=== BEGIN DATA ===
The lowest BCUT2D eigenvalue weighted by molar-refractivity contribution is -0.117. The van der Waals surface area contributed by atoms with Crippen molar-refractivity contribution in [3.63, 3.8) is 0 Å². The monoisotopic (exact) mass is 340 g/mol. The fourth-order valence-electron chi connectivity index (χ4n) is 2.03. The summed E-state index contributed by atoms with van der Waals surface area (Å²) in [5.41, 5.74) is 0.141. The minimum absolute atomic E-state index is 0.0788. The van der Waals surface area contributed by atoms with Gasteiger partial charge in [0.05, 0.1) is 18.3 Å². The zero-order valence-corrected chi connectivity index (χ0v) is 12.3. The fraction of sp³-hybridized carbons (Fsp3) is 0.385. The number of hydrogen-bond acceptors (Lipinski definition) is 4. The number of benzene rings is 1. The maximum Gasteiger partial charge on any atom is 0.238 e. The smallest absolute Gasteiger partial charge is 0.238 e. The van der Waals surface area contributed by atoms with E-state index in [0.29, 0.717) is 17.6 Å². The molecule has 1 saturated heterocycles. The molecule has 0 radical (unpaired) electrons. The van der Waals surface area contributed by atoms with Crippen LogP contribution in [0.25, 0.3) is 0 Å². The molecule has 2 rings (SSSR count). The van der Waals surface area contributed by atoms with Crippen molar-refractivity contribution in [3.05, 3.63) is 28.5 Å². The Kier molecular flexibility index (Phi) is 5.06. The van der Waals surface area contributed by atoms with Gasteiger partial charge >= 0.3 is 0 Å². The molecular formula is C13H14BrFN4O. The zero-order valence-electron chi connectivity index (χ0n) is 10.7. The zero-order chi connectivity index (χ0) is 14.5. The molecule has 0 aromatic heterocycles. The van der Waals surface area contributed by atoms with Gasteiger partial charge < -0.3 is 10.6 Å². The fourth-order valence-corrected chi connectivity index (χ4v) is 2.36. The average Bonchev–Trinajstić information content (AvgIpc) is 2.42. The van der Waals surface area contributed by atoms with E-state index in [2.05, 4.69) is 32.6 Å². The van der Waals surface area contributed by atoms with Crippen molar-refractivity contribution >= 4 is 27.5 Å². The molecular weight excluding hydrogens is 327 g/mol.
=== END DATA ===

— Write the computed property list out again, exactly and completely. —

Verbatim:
The lowest BCUT2D eigenvalue weighted by molar-refractivity contribution is -0.117. The van der Waals surface area contributed by atoms with Crippen molar-refractivity contribution in [3.63, 3.8) is 0 Å². The monoisotopic (exact) mass is 340 g/mol. The fourth-order valence-electron chi connectivity index (χ4n) is 2.03. The summed E-state index contributed by atoms with van der Waals surface area (Å²) in [5.41, 5.74) is 0.141. The minimum absolute atomic E-state index is 0.0788. The van der Waals surface area contributed by atoms with Gasteiger partial charge in [0.05, 0.1) is 18.3 Å². The zero-order valence-corrected chi connectivity index (χ0v) is 12.3. The fraction of sp³-hybridized carbons (Fsp3) is 0.385. The number of hydrogen-bond acceptors (Lipinski definition) is 4. The number of benzene rings is 1. The maximum Gasteiger partial charge on any atom is 0.238 e. The smallest absolute Gasteiger partial charge is 0.238 e. The van der Waals surface area contributed by atoms with E-state index in [0.29, 0.717) is 17.6 Å². The molecule has 1 saturated heterocycles. The molecule has 0 radical (unpaired) electrons. The van der Waals surface area contributed by atoms with Crippen LogP contribution in [0.25, 0.3) is 0 Å². The molecule has 2 rings (SSSR count). The van der Waals surface area contributed by atoms with Crippen molar-refractivity contribution in [3.05, 3.63) is 28.5 Å². The Kier molecular flexibility index (Phi) is 5.06. The van der Waals surface area contributed by atoms with Gasteiger partial charge >= 0.3 is 0 Å². The molecular formula is C13H14BrFN4O. The zero-order valence-electron chi connectivity index (χ0n) is 10.7. The zero-order chi connectivity index (χ0) is 14.5. The molecule has 0 aromatic heterocycles. The van der Waals surface area contributed by atoms with Gasteiger partial charge < -0.3 is 10.6 Å². The fourth-order valence-corrected chi connectivity index (χ4v) is 2.36. The average Bonchev–Trinajstić information content (AvgIpc) is 2.42. The van der Waals surface area contributed by atoms with E-state index in [2.05, 4.69) is 32.6 Å². The van der Waals surface area contributed by atoms with Crippen molar-refractivity contribution >= 4 is 27.5 Å². The molecular weight excluding hydrogens is 327 g/mol.